Rick Bright, the ousted Health and Human Services official, will be one of 10 advisory board members on Democratic President-elect Joe Biden’s coronavirus task force, Biden’s transition team announced on Monday.
“Dealing with the coronavirus pandemic is one of the most important battles our administration will face, and I will be informed by science and by experts,” Biden said in a statement. “The advisory board will help shape my approach to managing the surge in reported infections; ensuring vaccines are safe, effective, and distributed efficiently, equitably, and free; and protecting at-risk populations.”
Biden’s campaign touted Bright for his career “focused on the development of vaccines, drugs, and diagnostics to address emerging infectious diseases and national security threats.”
Richard Bright, former director of the Biomedical Advanced Research and Development Authority, testifies during a House Energy and Commerce Subcommittee on Health hearing Thursday, May 14, 2020, on Capitol Hill in Washington. (Greg Nash/Pool via AP)
Bright testified before Congress in May after filing a whistleblower complaint that he was removed from his position after refusing to go along with messages from the Trump administration touting hydroxychloroquine, a malaria drug that had not been proven effective against COVID-19.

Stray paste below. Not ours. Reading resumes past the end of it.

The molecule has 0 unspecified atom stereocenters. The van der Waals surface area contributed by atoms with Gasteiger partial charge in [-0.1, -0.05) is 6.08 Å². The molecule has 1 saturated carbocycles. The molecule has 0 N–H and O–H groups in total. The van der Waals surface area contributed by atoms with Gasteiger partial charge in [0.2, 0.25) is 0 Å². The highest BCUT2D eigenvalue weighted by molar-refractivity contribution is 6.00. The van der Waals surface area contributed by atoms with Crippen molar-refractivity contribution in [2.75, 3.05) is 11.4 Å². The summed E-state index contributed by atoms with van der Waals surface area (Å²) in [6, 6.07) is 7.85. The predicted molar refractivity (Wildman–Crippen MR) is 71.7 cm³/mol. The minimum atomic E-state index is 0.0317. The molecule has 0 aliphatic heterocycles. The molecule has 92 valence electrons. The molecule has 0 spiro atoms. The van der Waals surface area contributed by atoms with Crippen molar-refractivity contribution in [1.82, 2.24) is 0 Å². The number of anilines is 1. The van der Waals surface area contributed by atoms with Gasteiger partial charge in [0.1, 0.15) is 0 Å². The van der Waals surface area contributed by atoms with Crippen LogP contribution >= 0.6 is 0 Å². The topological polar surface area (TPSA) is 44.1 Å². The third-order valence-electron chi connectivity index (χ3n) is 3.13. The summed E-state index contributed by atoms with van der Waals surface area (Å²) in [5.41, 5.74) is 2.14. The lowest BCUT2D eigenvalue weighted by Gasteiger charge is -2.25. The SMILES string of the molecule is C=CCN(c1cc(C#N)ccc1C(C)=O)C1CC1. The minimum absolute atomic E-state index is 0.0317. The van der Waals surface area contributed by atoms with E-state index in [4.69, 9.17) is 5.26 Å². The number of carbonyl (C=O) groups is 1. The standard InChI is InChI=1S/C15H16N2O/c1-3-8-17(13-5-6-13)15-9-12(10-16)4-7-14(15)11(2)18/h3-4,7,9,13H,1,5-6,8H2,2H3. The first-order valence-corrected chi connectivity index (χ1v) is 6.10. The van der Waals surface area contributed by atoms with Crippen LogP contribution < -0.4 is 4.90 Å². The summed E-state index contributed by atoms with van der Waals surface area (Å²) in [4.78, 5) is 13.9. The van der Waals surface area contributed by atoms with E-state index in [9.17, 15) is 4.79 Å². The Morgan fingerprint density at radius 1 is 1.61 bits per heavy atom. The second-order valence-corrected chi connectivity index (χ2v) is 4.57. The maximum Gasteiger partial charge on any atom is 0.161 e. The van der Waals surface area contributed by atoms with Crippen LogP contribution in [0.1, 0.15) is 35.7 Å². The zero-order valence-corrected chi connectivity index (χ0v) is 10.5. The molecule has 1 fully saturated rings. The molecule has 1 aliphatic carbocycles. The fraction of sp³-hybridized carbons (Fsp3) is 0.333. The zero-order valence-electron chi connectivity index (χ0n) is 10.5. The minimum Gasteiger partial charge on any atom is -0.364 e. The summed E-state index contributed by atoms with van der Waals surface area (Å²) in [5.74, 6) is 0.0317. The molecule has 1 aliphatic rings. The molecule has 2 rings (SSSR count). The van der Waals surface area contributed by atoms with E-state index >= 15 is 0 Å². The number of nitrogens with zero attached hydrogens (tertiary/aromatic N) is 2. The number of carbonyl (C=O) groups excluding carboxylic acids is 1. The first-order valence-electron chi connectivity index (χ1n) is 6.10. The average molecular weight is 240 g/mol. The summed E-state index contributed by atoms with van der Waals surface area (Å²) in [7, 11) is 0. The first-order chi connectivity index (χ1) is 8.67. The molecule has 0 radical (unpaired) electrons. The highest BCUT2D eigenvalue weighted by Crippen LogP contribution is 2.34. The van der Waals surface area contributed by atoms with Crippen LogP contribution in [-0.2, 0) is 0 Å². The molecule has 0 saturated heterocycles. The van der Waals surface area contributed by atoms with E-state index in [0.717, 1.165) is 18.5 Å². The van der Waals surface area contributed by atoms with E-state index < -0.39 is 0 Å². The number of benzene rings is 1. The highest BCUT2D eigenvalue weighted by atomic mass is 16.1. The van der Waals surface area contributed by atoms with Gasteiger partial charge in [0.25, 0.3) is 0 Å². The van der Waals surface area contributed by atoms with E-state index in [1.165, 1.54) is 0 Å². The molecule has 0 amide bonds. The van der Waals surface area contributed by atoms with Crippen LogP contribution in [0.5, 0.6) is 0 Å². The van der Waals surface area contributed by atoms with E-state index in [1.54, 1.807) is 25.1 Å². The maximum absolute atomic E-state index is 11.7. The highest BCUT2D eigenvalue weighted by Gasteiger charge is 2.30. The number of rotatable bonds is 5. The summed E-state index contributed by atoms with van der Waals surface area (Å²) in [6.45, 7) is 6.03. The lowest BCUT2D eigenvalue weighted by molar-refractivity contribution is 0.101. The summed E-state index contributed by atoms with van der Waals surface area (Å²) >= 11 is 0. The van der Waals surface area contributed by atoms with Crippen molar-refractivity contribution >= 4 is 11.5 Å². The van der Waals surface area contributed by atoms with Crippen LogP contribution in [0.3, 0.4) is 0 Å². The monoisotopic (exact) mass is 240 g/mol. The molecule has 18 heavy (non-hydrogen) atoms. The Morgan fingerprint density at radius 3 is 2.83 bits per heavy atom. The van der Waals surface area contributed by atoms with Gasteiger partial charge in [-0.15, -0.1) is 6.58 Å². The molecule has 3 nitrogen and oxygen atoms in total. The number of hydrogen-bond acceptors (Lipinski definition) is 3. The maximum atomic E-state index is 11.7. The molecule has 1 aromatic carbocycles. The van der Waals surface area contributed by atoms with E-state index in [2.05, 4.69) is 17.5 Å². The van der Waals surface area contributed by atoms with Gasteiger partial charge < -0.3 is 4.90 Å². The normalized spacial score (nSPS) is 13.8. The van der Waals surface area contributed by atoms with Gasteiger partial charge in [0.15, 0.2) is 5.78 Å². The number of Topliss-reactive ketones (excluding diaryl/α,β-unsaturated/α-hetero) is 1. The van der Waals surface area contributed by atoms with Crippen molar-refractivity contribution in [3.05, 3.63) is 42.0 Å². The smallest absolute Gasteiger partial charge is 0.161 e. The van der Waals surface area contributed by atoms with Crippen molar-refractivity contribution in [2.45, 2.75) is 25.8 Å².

“Without better planning, 2020 could be the darkest winter in modern history,” Bright warned in May.
Bright was the director of the Biomedical Advanced Research and Development Authority (BARDA). He was removed from that post in April and reassigned to a post with the National Institutes of Health.
Bright said he was relegated to a lower position because he would not permit the widespread use of hydroxychloroquine. Bright said the Trump administration wanted to “flood” hot spots in New York and New Jersey with the drug.
Health and Human Services Secretary Alex Azar said that Bright’s transfer to NIH was a promotion.
President-elect Joe Biden points to the crowd as he stands on stage after speaking Saturday, Nov. 7, 2020, in Wilmington, Del. (AP Photo/Andrew Harnik)
The department blasted Bright for “politicizing” the pandemic response.
“Rick Bright was transferred from his role as BARDA director to lead a bold new $1 billion testing program at NIH, critical to saving lives and reopening America,” an HHS spokesperson said in a statement.
Bright, who has a Ph.D. in immunology, joined BARDA in 2010. From 2011 to 2015, he was both deputy director and acting director of BARDA’s Influenza and Emerging Diseases Division. In 2016, he was appointed by President Barack Obama to direct BARDA.
“I don’t know the so-called Whistleblower Rick Bright, never met him or even heard of him, but to me he is a disgruntled employee, not liked or respected by people I spoke to and who, with his attitude, should no longer be working for our government!” President Trump wrote on Twitter on May 14.
Fox News’ Morgan Phillips and Ronn Blitzer contributed to this report.